Just Build a Better Mousetrap
One school of thought holds that better ways of structuring and retrieving information will help curb the information monster, especially that multiheaded beast, the World Wide Web. Koniger and Janowitz (1995) assert that "information is valuable only to the extent that it is structured" (p. 6). The Web, they say, has dissolved familiar structures, so the medium is no longer a reliable indicator of the type of information it contains. Without preconceived notions of content, new kinds of information structures are needed. Rather than less information, Berghel (1997) and Koniger and Janowitz (1995) advocate information about information: cues provided by layout, typography, interaction method, color, etc. Researchers are developing "metadata" ("The Internet" 1997), electronic labels that describe aspects of Web content beyond the "page" metaphor, helping orient users to what can be found at a site.
Other technological solutions available or under development (Berghel 1997) include (1) intelligent agents, software that automatically scans, filters, retrieves, and processes e-mails, voice mail, websites, and other sources to suit individual needs; (2) "push" technology such as PointCast and Marimba, which receives documents from various web sources, selects appropriate content according to user preference profiles, and downloads it to the desktop; and (3) coming soon--"repel" technology, which may prevent unwanted information from finding its way to the desktop.
Although search engines and indexes provide some structured means of retrieving specific information, they are in many ways imperfect (Berghel 1997; "The Internet" 1997): being machines they overindex, excluding little; they categorize information differently than people do, providing uniform and equal access to everything; they do not always extract the right information because websites are not standardized; and they largely index text only. In addition, many providers are involved with transmission and storage, but too few are devoted to facilitating understanding (Wurman 1989). Wurman sees a need for translators and interpreters who focus on making information accessible and comprehensible. Berghel (1997) also wants information providers who grade, rank, review, annotate, and repackage information. As some acquire a reputation for quality and reliability, the choices information seekers must make are simplified.
However, others do not necessarily see salvation in better retrieval methods. The problem may not be retrieval, but the clash of information that is retrieved (Uline 1996). Sometimes generating, acquiring, and managing information become ends in themselves: we become "so enamored of our tools that we are enticed to use them simply because we can" (ibid., p. 31). It is possible to retrieve information (physical access) but be unable to understand it (intellectual access) (Wurman 1989). Time pressures and the comfort of familiarity may make people rely on information sources that are immediately available and accessible, but not necessarily the best (Savolainen 1995).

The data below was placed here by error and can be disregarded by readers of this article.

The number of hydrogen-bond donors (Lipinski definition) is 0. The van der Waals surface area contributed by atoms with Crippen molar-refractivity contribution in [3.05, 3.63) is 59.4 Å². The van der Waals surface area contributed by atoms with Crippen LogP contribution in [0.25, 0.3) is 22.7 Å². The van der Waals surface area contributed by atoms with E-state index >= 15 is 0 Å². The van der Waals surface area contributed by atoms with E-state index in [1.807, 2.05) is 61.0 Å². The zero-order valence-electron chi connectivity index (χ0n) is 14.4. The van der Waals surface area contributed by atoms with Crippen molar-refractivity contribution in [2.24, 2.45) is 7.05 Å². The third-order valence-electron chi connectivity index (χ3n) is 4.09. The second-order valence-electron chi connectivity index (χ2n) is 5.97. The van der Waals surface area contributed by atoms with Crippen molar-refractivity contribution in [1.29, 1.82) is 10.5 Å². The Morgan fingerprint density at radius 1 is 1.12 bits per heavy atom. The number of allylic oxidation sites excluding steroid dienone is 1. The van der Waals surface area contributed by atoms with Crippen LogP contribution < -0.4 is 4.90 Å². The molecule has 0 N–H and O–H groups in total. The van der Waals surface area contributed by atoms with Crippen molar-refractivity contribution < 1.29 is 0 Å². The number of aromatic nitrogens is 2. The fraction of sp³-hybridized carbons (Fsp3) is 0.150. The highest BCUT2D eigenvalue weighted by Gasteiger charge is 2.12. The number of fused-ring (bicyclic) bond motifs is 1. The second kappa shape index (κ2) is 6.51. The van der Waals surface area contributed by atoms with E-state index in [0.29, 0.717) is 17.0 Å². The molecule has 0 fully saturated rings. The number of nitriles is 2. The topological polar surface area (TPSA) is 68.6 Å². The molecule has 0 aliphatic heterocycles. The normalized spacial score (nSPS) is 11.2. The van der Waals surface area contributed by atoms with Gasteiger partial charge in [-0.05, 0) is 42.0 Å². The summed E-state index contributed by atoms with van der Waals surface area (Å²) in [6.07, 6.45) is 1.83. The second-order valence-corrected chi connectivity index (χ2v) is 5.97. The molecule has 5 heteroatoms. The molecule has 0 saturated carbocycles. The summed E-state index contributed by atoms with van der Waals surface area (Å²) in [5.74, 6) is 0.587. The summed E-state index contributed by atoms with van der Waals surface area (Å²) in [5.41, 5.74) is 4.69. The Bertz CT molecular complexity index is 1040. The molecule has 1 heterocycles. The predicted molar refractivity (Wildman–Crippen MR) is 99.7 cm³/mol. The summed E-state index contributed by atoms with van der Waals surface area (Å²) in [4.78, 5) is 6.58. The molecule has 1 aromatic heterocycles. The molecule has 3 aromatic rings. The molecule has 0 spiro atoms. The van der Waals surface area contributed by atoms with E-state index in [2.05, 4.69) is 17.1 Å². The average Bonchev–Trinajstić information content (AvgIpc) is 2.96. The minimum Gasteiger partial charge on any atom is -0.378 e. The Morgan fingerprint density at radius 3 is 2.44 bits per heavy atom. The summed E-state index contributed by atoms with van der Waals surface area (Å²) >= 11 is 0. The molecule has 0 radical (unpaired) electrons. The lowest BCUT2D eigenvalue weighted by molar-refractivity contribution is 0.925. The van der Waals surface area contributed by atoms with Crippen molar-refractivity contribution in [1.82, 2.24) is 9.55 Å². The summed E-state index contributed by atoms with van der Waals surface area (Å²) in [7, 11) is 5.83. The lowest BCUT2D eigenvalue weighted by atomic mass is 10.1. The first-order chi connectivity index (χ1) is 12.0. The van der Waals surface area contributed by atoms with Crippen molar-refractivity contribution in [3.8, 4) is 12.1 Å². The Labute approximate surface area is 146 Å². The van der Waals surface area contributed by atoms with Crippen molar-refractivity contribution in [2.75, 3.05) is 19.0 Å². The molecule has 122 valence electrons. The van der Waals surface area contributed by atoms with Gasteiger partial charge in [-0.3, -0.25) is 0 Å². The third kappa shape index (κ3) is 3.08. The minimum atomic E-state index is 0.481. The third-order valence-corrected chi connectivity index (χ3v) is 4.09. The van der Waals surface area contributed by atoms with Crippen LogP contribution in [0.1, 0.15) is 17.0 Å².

Again, it is as much a human as a technological issue. Kinnaman (1994) says that education emphasizes navigation of information sources over critical analysis, integration, and application. Lenox and Walker (1993) also criticize an antiquated educational paradigm that emphasizes acquisition, access, storage, and retrieval of discrete and fragmentary information (with computers and without). They urge development of the capacity for inquiry. The goal of information seeking should be finding the answers to personally meaningful questions. McKenzie (1996) considers questioning "the primary technology to make meaning(s). Questioning converts data into information and information into insight."
The Answer Is Knowing the Right Questions
Perhaps, as Shenk (1997) suggests, humans have not evolved fast enough to keep pace with information. We are still using the classic information retrieval model, which attempts to find the best match between mental "boxes" (questions) and structured information "boxes" that contain the answers (Hert 1994). Today, information management demands new metaphors. Hert (1994) suggests looking at the universe of information as (1) superhighway (learn how to drive, i.e., use the tools); (2) cyberspace (learn where to go, i.e., navigate); (3) city/community (critically question who put this information here? why? where are similar things found?); and (4) mine (discover available shafts, find and separate nuggets, refine them into ore, i.e., create knowledge). Hert's preferred metaphor is "ecosystem": in the informationecosystem, services and resources are constantly adapting to fill niches; foragers seeking "nutrients" strategically choose the ways in which they will browse and determine sources of high interest and value relative to the costs of obtaining them.
As lifelong learners themselves, adult educators can demonstrate for learners that the key to information management is self-management: knowing what you need to know. They can guide lernes in finding their own personal pathway to information mastery (Wurman 1989). Shenk (1997) and Alesandrini (1992) offer some strategies for finding your way through the data smog onto that pathway: (1) be your own filter--turn off unneeded data streams; (2) be your own editor--ask whether the information you disseminate is absolutely necessary; and (3) use both a wide-angle and a zoom lens--"those who survive information overload will be those who search for information with broadband thinking but apply it with a single-minded focus" (Alesandrini 1992, p. 92). Shenk (1997) believes that concern about information have-nots is misplaced: everyone needs education more than information. "Education is the one thing we can't get overloaded with. The more of it the better" (p. 203).